Although enjoying the sun’s rays and achieving a golden glow can make us feel and look good temporarily, this love affair with the sun is definitely not reciprocated.
In my busy Warwickshire Plastic Surgery practice I see a range of patients who have learnt to their cost that tanning can leave them with an array of problems, from a few wrinkles to skin damage that is potentially far more serious.
Should I avoid sun exposure totally?
The body uses sunlight to manufacture vitamin D which is essential for our bone development as it helps us to absorb calcium and phosphorus from our food. The amount of time you need to spend in the sun for your skin to make the necessary amounts of vitmain D is actually very short – there is evidence that suggests it can be just ten minutes or so a day – so that doesn’t mean abandoning good sun practice of using a high factor sun protection on any exposed skin.
What does the sun do skin?
Although we associate a bronzed complexion with a healthy and fit outdoor lifestyle, that golden glow is actually damaging the skin in profound ways. In fact, the Elizabethans got it right as a pale complexion was highly valued then, as most contemporary portraits of Queen Elizabeth I demonstrate.
In the skin cells is a pigment called melanin that works to protect the skin from the sun’s ultraviolet rays – the ones that cause all the problems. Your skin tans because the body produces more melanin to combat this increased exposure to the sun and you lose your tan because of the normal cell turnover that occurs over time.
Sunburn occurs when the ultraviolet rays of the sun have penetrated the outer skin and down into deeper layers of the skin causing great damage to those skin cells.
The ageing effect of the sun
As well as affecting melanin production, the sun also damages two essential proteins found in the skin’s fibres called collagen and elastin. These two proteins are what give the skin its firmness, shape and elasticity and, as they deplete as a result of sun damage, the skin will begin to sag and stretch, causing fine lines and deeper folds, as well as a general lack of tone and texture in the skin.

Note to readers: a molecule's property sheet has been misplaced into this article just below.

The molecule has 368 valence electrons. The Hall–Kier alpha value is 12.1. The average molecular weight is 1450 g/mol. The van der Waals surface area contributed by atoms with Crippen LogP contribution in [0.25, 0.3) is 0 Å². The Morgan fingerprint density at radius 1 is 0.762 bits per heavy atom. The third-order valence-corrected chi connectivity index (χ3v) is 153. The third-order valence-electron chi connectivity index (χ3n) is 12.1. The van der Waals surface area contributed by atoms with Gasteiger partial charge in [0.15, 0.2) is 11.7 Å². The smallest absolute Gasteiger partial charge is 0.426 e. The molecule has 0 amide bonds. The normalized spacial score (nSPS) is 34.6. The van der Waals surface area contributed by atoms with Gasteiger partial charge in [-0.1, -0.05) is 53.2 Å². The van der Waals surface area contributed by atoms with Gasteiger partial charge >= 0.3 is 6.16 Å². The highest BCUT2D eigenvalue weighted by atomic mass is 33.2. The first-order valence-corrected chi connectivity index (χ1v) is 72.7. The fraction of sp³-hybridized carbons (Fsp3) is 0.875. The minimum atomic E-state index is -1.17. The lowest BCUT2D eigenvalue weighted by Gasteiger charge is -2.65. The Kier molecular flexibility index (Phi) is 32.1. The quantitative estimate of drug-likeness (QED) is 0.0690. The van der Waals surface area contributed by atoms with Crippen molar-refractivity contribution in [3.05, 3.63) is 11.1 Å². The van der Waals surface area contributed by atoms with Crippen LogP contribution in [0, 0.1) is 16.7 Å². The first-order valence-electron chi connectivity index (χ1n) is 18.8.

The overproduction of melanin also reveals itself in the form of sun spots, freckles and areas of the pigmented skin which appear mottled and discoloured.
These changes might not be evident initially but even damage caused in childhood is just biding its time before it is revealed. At my Leamington-based Cosmetic Surgery practice, I see many patients in their fifties, forties and even thirties, seeking aesthetic treatments to combat this damage and I offer a wide range of surgical and non-surgical treatments that can improve the condition and appearance of the skin.
The danger of sun damage
However unpleasant a few lines or sun spots may be, they aren’t deadly, but sun damage can have a much more serious side. The development of pre-cancerous skin lesions (called actinic keratosis) and cancerous lesions – known as basal cell carcinoma, squamous cell carcinoma and malignant melanomas – occur when the body cannot repair damaged cells and they begin to grow out of control, forming tumours.
Much of my surgical career has been devoted to the surgical management of skin cancer and through three decades as a Consultant Plastic Surgeon I have worked with very many patients, both privately and in the NHS, in the treatment of skin cancer. For more information on the cosmetic treatments I offer privately or for a private skin cancer check or treatment, call my secretary Sally Bates on 01926 436341 to make an appointment.